Then I realized there were nine other people on the planet who had done this, so now I’m number ten. I imagine maybe one or two people have done this in the year since, who knows? Running straight uphill for 29,009 ft., as you might imagine, there’s all kinds of muscles that might not be made for doing that nonstop. But it’s one of those things where if you just put one foot in front of the other, eventually you get there. I think that’s a bit of what we’re talking about today.

Fred Diamond: Absolutely. I’ve been sitting in this chair for 25 hours and I’ve discovered some muscles. No, but seriously, it’s a remarkable achievement. Your book is called Edgy Conversations and you spoke about that at the IES back in 2012 when we were first getting started. You were one of the first guys to push the envelope with that. A lot of people listen to the podcast, Dan, or they watch the webcast and if they’re going to invest 35 to 40 minutes of their time, that’s a commitment right there. You’re committed to your success.

One of the things that we’re most proud about at the Institute for Excellence in Sales is that I’ve got some people who are giving us four hours a week because they want to take their sales career to the next level and we appreciate those people. Hopefully, we’ll see a bunch of them live. The first thing you said is you need to understand, to achieve greatness, to keep going, is to really understand what you want. Let’s talk about that a little bit. What’s some of your advice and how do you help people understand that?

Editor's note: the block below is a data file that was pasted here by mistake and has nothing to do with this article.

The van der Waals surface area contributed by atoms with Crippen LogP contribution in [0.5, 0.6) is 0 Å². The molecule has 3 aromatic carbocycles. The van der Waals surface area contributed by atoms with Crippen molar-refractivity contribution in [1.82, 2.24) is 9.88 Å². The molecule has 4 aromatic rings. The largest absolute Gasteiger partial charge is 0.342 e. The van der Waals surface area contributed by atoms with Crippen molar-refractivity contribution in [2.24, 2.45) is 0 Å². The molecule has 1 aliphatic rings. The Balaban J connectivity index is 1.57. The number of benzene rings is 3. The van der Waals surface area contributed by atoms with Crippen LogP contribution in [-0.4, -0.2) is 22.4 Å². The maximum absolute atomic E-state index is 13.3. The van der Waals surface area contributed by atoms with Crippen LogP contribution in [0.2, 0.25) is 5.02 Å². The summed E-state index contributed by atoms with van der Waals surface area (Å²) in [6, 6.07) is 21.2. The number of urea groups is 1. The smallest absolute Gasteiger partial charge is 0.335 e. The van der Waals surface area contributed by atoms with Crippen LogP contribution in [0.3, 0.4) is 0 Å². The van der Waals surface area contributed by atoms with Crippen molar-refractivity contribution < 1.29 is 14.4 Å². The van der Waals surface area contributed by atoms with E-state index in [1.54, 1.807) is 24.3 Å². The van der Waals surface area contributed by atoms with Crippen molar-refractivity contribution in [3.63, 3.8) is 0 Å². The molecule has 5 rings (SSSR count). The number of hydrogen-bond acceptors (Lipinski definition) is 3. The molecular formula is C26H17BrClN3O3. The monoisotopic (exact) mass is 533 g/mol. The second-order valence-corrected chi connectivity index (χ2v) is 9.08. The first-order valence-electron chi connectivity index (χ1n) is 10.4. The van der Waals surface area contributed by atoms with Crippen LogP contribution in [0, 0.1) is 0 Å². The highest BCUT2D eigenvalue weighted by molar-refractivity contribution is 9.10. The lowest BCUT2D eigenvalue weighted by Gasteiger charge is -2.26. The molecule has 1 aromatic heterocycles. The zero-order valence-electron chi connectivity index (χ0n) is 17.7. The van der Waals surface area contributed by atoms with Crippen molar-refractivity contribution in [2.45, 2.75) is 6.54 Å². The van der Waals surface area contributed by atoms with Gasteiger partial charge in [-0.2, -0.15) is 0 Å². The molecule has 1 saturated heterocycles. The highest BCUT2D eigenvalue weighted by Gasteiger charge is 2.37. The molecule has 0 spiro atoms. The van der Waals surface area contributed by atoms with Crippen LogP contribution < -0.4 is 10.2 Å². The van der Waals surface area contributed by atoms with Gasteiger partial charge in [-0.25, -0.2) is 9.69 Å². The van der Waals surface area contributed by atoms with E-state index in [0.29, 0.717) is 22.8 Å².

Dan Waldschmidt: This is key. What you want – really want – plays out in your actions. Right now, we’re hearing this a lot. Someone will make a mistake and they’ll say, “Oh, that’s not who I am.” Not to be an asshole here, but maybe that is who you are. Maybe that’s not all of who you are, but that’s a part of who you are and we often find these moments of self-reflection where life comes at us. Major life events, unfortunately, often birth or passing of children, it’s marriage or divorce, there’s these moments where you get confronted with an image of yourself, a reflection, and you go, “Oh, wow. That’s me? How did I get here? Where am I going?” You ask yourself these questions.

My challenge to everyone here today is to not wait till a life event happens. Don’t wait to fix your finances until you run out of money, or don’t wait to try to put together a sales plan until it’s the end of the quarter, you have to do those things now. How do you do that? What’s that step of getting really clear on what you want? Now, I’ve been asked by coaches, and I’ve always had coaches, always been involved in organizations like I4ESBD. It’s because I’m looking for that next level. Even if there’s 99 that don’t add value, there’s that one thing that catapults me to that next level. I’m always looking for that next level.

What you want makes a big difference, because it trains your mind, it focuses your sight, your hearing and your being on going and getting it. If you don’t know what that is, then you find yourself all over the place. By the way, if you’re in sales, here’s what that means. You might be a person who if I look at you on LinkedIn, you’re coming up through someone on my hiring team, they put me in front of you and I’m looking at your resume and I realize, he’s been at seven jobs in the last four years. You’ve been nine places in the last 12 years, what’s going on? You may not have taken the time to really figure out what you want.